≡ Menu

/etc/syslog.conf

Debugging Linux pppd / PPTP VPN Problems

I've already written about setting up PPTP VPN client for proprietary Microsoft Point-to-Point vpn server using Linux pptp client. Learn how to troubleshoot and resolve common PPTP network connection problems.

You need to run pppd in debug mode by passing debug option. The debug option enables connection debugging facilities. If this option is given, pppd will log the contents of all control packets sent or received in a readable form. The packets are logged through syslog with facility daemon and level debug.

Step # 1: Find out location of your debug file, enter:
# grep debug /etc/syslog.conf
Sample output:

*.=debug;\
        news.none;mail.none     -/var/log/debug
#       *.=debug;*.=info;\
        *.=debug;*.=info;\

/var/log/debug is your debug file.
Step # 2: Start pppd with debug option, enter:
# pppd debug call office.vpn
To see debug log, enter:
# tail -f /var/log/debug
Sample output:

Jul 30 16:10:56 vivek-desktop pppd[30951]: using channel 28
Jul 30 16:10:57 vivek-desktop pppd[30951]: sent [LCP ConfReq id=0x1    ]
Jul 30 16:10:58 vivek-desktop pppd[30951]: rcvd [LCP ConfReq id=0x89     ]
Jul 30 16:10:58 vivek-desktop pppd[30951]: sent [LCP ConfAck id=0x89     ]
Jul 30 16:10:58 vivek-desktop pppd[30951]: rcvd [LCP ConfAck id=0x1    ]
Jul 30 16:10:58 vivek-desktop pppd[30951]: sent [LCP EchoReq id=0x0 magic=0xa3123563]
Jul 30 16:10:58 vivek-desktop pppd[30951]: rcvd [CHAP Challenge id=0x1 , name = ""]
Jul 30 16:10:58 vivek-desktop pppd[30951]: sent [CHAP Response id=0x1 <23962ce1340a0315661377969b543b870000000000000000f69db90c5ba79e5207ac61b073af5d732fbd6a605a7740d000>, name = "vivekgite"]
Jul 30 16:10:58 vivek-desktop pppd[30951]: rcvd [LCP EchoRep id=0x0 magic=0x61a31410]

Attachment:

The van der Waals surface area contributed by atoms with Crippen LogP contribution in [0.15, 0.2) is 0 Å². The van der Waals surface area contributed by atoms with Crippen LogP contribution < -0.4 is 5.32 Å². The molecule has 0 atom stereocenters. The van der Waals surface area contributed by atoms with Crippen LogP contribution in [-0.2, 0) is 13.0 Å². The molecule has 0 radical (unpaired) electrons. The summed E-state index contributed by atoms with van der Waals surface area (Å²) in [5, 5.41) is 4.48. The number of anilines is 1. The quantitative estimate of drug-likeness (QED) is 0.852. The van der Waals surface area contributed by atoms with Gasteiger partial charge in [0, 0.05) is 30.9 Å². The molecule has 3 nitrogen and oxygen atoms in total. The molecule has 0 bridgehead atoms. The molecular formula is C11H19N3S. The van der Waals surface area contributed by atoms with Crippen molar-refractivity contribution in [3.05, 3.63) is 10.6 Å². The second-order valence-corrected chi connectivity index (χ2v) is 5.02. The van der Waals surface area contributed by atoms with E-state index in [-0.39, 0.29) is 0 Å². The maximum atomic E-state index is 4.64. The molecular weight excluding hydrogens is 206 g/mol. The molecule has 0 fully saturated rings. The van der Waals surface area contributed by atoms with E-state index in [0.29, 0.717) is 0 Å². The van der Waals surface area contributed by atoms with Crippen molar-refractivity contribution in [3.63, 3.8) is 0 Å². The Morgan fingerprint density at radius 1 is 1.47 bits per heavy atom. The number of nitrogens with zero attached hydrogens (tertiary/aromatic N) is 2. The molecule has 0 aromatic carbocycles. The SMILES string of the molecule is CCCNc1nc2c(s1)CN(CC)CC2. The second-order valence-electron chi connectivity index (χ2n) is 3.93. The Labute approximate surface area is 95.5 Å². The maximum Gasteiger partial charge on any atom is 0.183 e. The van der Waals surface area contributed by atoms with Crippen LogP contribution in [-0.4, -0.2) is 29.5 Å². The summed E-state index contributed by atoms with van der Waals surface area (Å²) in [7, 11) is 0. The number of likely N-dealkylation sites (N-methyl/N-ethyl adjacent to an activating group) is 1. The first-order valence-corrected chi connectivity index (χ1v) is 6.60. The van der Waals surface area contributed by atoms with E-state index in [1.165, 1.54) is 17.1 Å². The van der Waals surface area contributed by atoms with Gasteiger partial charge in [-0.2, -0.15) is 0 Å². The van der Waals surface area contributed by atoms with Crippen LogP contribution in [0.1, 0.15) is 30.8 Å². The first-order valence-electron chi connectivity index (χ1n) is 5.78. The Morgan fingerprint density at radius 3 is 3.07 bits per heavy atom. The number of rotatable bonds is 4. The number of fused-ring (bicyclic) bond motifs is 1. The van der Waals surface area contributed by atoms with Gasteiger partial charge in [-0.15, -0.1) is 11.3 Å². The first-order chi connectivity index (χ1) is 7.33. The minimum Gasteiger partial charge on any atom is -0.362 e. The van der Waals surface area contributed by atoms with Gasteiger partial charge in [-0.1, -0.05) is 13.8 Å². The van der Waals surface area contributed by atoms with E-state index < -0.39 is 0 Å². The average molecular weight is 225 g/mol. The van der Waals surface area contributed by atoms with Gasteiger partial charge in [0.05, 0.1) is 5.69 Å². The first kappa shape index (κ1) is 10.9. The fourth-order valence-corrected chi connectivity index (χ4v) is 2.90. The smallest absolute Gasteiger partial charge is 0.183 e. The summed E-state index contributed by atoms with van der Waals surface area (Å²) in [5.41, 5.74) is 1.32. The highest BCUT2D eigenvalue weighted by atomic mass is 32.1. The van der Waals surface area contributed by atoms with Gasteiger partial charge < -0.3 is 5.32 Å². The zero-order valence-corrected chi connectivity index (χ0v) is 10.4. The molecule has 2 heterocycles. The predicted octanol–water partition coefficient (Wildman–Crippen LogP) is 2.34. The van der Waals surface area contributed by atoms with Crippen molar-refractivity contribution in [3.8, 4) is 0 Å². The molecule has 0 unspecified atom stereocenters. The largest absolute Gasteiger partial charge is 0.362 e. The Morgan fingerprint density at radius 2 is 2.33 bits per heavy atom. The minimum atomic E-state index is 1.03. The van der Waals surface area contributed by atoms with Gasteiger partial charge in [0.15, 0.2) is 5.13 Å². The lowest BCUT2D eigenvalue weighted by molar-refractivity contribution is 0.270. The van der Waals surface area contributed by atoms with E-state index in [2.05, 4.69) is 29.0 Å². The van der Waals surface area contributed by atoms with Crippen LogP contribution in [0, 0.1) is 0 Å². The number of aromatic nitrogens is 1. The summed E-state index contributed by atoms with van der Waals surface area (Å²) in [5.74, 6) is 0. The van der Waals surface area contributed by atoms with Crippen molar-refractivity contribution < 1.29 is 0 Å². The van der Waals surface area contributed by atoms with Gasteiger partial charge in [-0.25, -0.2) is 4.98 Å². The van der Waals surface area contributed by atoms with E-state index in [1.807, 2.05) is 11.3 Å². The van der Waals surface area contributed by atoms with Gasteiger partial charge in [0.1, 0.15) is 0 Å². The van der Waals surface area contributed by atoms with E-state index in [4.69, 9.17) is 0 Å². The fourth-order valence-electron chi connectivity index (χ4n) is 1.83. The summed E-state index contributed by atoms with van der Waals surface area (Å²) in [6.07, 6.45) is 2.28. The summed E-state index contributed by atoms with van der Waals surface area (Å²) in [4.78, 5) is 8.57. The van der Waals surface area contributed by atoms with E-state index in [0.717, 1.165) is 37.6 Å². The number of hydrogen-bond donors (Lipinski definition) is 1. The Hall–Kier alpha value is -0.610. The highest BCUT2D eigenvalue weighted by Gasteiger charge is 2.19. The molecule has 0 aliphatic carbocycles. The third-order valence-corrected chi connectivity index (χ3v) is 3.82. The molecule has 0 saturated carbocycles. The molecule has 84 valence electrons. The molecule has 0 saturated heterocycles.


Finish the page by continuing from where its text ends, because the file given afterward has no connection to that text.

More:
Jul 30 16:11:07 vivek-desktop pppd[30951]: rcvd [CHAP Failure id=0x1 "E=691 R=0 M=Login incorrect"]
Jul 30 16:11:07 vivek-desktop pppd[30951]: sent [LCP TermReq id=0x2 "Failed to authenticate ourselves to peer"]
Jul 30 16:11:07 vivek-desktop pppd[30951]: rcvd [LCP TermReq id=0x8a]
Jul 30 16:11:07 vivek-desktop pppd[30951]: sent [LCP TermAck id=0x8a]
Jul 30 16:11:07 vivek-desktop pppd[30951]: rcvd [LCP TermAck id=0x8b]
Jul 30 16:11:07 vivek-desktop pppd[30951]: Script pptp offcie.vpn  --nolaunchpppd finished (pid 30952), status = 0x0

You can see my password or username failed (vpn authentication problem) to authenticate itself against the VPN server. Without debug message I won't able to solve any problem. You can fix chap authentication by editing /etc/ppp/chap-secrets file. See setting up PPTP VPN client tutorial for other debugging techniques.

Linux can be configured to log dmesg output to another system via network using syslog. It is done using kernel level networking stuff ia UDP port 514. There is module called netconsole which logs kernel printk messages over udp allowing debugging of problem where disk logging fails and serial consoles are impractical. Most modern distro has this netconsole as a built-in module. netconsole initializes immediately after NIC cards. There are two steps to configure netconsole:

  • Syslogd server - Let us assume 192.168.1.100 IP having FQDN - syslogd.nixcraft.in. Please note that the remote host can run either 'netcat -u -l -p <port>' or syslogd.
  • All other systems running netconsole module in kernel

Step # 1: Configure Centralized syslogd

Login to syslogd.nixcraft.in server. Open syslogd configuration file. Different UNIX / Linux variant have different configuration files